By PATRICIA SANDERS
Old Montavilla, the intersection of SE 80th Avenue and SE Stark Street
Photo courtesy of Heyward Stewart
Now, Montavilla is certainly an unusual name. It’s not borrowed from a town or city somewhere else. Doing a Google search, I did find a Montavilla Way in Peachtree City, Georgia and some Montavilla Apartments in Fort Walton Beach, Florida, but no urban equivalent in the United States.
You might think the name sounds like it might derive from someplace in Spain or Italy. But again, no, as far as I could find. A writer for the Oregon Daily Journal July 20, 1906 edition did query the unusual spelling of the name and recommended the first “a” be changed to “e,” so it would make sense in either of the Latin tongues.
Headline in the Oregon Daily Journal, July 20, 1906, p. 10
More Google searches brought up an even more obscure Montavilla reference: one version of the surname of a fictional protagonist of a late-medieval bestseller about fantastic travels. More often you see his name given as John Mandeville. But I digress. It would be a stretch to think this is the source of our Montavilla. (By the way, should you be curious about this book, you can find it in the Multnomah County Library as “The Travels of Sir John Mandeville.”)
Portrait of Sir John Mandeville from his “Travels” (1459 edition). Here the Latin version of the traveler’s name, Johannes de Montevilla, is used.
So how did Montavilla get its name?
Before answering, I’d like to put to rest two myths about the source of the Montavilla name: one is the oft-repeated claim that it is a contraction of Mount Tabor Village; the other is that it was a contraction invented to fit the destination signs on Montavilla line streetcars.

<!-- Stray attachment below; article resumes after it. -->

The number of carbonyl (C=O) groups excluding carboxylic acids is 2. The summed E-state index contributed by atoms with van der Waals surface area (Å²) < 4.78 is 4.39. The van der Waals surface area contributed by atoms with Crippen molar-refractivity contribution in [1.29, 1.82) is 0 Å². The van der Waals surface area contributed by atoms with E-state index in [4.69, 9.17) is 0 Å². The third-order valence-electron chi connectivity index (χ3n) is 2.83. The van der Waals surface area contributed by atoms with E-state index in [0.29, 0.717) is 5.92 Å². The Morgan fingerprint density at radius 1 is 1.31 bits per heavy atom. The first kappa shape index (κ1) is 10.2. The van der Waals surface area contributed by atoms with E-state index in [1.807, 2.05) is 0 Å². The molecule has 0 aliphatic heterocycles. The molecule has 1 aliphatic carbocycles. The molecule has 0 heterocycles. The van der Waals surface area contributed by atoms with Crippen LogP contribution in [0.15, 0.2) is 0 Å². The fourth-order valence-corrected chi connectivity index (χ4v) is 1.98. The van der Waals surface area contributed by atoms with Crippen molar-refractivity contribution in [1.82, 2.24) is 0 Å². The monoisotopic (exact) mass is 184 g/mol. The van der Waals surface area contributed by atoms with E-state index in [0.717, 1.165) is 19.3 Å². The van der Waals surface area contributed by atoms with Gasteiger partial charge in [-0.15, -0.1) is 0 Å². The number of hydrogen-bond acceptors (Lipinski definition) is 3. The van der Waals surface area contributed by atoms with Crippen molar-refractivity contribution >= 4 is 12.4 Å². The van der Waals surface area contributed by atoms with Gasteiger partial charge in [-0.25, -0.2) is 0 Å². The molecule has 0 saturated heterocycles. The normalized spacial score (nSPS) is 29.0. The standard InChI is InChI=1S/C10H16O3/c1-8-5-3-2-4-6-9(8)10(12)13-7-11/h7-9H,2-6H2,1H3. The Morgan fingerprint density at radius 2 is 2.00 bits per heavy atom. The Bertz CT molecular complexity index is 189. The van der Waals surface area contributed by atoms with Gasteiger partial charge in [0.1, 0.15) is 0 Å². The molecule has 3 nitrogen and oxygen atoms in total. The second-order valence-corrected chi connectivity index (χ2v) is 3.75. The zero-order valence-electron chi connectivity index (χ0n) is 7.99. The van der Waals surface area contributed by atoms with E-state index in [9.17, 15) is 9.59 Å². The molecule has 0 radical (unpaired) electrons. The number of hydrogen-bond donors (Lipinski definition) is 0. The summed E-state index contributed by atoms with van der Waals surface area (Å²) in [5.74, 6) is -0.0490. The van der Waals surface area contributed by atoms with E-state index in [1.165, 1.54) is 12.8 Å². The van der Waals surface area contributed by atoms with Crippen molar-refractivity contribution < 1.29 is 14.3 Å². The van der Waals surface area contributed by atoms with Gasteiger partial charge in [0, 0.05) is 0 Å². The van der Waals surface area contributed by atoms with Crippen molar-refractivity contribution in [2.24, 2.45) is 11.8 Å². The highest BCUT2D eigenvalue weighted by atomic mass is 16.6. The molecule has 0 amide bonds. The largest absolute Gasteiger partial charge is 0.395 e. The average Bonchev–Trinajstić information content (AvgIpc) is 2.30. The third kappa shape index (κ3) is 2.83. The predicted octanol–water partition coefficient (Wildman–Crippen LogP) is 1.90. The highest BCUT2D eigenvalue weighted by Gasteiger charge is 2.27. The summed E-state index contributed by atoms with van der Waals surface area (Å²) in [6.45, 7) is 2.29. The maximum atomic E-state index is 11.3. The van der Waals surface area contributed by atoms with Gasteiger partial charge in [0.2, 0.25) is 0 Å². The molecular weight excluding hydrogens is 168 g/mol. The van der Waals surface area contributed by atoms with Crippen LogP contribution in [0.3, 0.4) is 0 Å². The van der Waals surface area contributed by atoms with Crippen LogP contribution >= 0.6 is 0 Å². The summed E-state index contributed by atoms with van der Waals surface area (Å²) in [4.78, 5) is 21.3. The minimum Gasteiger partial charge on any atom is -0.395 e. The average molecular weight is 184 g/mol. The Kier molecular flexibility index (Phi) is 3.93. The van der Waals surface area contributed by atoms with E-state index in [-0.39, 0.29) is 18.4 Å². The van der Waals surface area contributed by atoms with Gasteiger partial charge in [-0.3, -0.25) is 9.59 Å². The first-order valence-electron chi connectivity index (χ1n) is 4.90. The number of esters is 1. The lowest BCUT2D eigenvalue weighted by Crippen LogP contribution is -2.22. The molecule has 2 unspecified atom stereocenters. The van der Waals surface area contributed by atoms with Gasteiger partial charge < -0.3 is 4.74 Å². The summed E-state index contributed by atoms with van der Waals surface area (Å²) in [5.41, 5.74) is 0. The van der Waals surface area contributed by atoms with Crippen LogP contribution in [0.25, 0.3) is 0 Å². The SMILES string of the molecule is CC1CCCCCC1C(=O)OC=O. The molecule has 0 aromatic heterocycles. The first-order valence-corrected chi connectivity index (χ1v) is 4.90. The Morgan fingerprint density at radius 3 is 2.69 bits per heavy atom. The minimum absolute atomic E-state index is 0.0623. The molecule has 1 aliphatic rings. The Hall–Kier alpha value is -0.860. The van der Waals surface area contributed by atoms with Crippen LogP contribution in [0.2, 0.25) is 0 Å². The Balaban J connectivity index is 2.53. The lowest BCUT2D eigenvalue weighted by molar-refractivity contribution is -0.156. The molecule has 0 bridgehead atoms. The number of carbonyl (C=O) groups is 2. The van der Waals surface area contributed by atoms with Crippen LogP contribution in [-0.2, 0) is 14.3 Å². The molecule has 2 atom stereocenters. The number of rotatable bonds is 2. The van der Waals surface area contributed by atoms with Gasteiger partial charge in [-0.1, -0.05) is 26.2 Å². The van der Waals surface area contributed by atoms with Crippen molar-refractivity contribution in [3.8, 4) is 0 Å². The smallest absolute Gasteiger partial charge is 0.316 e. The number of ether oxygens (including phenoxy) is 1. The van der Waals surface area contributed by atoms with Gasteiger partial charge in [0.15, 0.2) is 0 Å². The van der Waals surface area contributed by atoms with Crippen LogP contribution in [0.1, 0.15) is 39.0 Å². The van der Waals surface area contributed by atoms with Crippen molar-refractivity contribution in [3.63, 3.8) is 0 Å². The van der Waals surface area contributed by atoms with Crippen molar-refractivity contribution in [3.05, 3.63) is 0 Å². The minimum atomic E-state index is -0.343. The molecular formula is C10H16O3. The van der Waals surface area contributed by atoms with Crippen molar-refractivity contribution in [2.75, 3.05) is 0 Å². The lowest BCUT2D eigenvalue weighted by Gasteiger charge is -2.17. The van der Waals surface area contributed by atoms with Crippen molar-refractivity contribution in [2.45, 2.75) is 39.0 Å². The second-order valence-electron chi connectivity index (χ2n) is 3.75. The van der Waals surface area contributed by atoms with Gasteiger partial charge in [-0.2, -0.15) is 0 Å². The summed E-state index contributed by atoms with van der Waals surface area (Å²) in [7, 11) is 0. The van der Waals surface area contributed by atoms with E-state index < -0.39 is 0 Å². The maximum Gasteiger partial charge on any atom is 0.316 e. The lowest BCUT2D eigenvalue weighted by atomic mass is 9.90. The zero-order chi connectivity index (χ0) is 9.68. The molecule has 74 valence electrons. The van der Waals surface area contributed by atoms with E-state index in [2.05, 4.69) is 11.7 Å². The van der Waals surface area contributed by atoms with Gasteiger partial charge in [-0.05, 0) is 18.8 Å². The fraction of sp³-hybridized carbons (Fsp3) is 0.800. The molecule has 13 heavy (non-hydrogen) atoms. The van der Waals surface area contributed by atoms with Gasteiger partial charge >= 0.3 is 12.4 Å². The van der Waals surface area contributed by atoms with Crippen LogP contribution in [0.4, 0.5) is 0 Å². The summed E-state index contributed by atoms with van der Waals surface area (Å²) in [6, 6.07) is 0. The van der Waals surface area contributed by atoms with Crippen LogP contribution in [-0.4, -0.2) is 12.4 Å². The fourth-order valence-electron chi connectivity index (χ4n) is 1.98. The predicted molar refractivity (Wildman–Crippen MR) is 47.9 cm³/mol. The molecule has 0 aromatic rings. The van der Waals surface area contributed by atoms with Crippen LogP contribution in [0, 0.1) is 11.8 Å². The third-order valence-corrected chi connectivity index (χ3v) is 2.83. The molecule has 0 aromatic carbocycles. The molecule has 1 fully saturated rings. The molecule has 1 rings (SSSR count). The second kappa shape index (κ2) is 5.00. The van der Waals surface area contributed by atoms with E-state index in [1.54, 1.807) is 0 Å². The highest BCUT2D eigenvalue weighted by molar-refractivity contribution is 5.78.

I agree with the assumption that Montavilla is a contraction. But a contraction of what?
Why is Montavilla not a shortened version of Mount Tabor Village? Put simply, there is no evidence that the neighborhood was ever called Mount Tabor Village. I’ve heard people say that it was. And this claim is repeated over and over online, including Fodor’s Inside Portland (2020) and the Willamette Week (August 22, 2016). But repetition doesn’t make it true.
Perhaps the confusion comes from the formation of a Montavilla business improvement association that came together in 1968. This group called itself the Mount Tabor Village Association. The Oregon Journal of December 19, 1968 reported that these business owners wanted to recreate “the village atmosphere” of Montavilla and to improve the visual appearance of local businesses.
But this 1968 invention does not mean “village” was ever part of the Montavilla name.
No, I think Lewis A. McArthur (1883 – 1951) correctly identified the source when in his article, “Oregon Geographic Names,” published in the Oregon Historical Quarterly of September 1926 and in various editions of his book Oregon Geographic Names. There McArthur wrote: “The name Montavilla is a contraction of Mt. Tabor Villa.”
Mt. Tabor Villa was a subdivision, which was platted and went on the market in 1889. This subdivision was a mere fraction of Montavilla neighborhood of today. Its boundaries stretched from SE Stark Street to NE Glisan Street and from 74th to 78th Avenues. The promoters presumably tried to market it with references to the nearby prestigious neighborhood, Mt. Tabor, and to villas (large country estates).